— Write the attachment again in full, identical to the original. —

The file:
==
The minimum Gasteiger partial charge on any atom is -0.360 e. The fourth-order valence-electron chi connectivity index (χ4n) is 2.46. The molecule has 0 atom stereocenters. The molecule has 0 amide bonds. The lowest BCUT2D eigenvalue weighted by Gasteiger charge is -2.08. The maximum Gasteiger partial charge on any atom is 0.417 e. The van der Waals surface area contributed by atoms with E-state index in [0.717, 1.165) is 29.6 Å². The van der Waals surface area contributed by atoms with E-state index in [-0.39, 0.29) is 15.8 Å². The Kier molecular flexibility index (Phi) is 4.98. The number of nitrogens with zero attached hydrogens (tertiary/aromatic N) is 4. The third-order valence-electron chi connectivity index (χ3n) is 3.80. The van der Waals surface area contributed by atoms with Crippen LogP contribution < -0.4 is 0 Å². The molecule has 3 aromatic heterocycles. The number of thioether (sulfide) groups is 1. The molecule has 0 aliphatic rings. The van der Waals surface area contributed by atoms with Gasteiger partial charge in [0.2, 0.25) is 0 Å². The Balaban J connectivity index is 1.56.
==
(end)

The minimum Gasteiger partial charge on any atom is -0.360 e. The fourth-order valence-electron chi connectivity index (χ4n) is 2.46. The molecule has 0 atom stereocenters. The molecule has 0 amide bonds. The lowest BCUT2D eigenvalue weighted by Gasteiger charge is -2.08. The maximum Gasteiger partial charge on any atom is 0.417 e. The van der Waals surface area contributed by atoms with E-state index in [0.717, 1.165) is 29.6 Å². The van der Waals surface area contributed by atoms with E-state index in [-0.39, 0.29) is 15.8 Å². The Kier molecular flexibility index (Phi) is 4.98. The number of nitrogens with zero attached hydrogens (tertiary/aromatic N) is 4. The third-order valence-electron chi connectivity index (χ3n) is 3.80. The van der Waals surface area contributed by atoms with Crippen LogP contribution < -0.4 is 0 Å². The molecule has 3 aromatic heterocycles. The number of thioether (sulfide) groups is 1. The molecule has 0 aliphatic rings. The van der Waals surface area contributed by atoms with Gasteiger partial charge in [0.2, 0.25) is 0 Å². The Balaban J connectivity index is 1.56.